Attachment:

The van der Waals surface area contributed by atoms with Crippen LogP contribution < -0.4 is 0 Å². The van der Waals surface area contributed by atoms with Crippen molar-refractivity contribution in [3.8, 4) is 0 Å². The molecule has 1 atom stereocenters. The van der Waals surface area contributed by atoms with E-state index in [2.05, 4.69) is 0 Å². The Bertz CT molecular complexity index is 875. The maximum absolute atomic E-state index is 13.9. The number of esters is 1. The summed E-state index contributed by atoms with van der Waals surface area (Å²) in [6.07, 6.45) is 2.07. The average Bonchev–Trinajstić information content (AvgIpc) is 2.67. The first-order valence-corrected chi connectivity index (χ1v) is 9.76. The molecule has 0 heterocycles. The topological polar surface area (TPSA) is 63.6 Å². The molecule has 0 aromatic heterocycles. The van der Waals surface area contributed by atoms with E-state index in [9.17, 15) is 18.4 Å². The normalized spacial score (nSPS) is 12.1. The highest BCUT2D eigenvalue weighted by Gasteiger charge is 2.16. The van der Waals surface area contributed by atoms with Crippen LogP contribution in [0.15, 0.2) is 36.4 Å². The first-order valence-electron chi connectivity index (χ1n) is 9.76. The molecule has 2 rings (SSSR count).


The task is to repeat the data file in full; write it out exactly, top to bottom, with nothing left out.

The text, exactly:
The van der Waals surface area contributed by atoms with Crippen LogP contribution < -0.4 is 0 Å². The van der Waals surface area contributed by atoms with Crippen molar-refractivity contribution in [3.8, 4) is 0 Å². The molecule has 1 atom stereocenters. The van der Waals surface area contributed by atoms with E-state index in [2.05, 4.69) is 0 Å². The Bertz CT molecular complexity index is 875. The maximum absolute atomic E-state index is 13.9. The number of esters is 1. The summed E-state index contributed by atoms with van der Waals surface area (Å²) in [6.07, 6.45) is 2.07. The average Bonchev–Trinajstić information content (AvgIpc) is 2.67. The first-order valence-corrected chi connectivity index (χ1v) is 9.76. The molecule has 0 heterocycles. The topological polar surface area (TPSA) is 63.6 Å². The molecule has 0 aromatic heterocycles. The van der Waals surface area contributed by atoms with E-state index in [9.17, 15) is 18.4 Å². The normalized spacial score (nSPS) is 12.1. The highest BCUT2D eigenvalue weighted by Gasteiger charge is 2.16. The van der Waals surface area contributed by atoms with Crippen LogP contribution in [0.15, 0.2) is 36.4 Å². The first-order valence-electron chi connectivity index (χ1n) is 9.76. The molecule has 2 rings (SSSR count).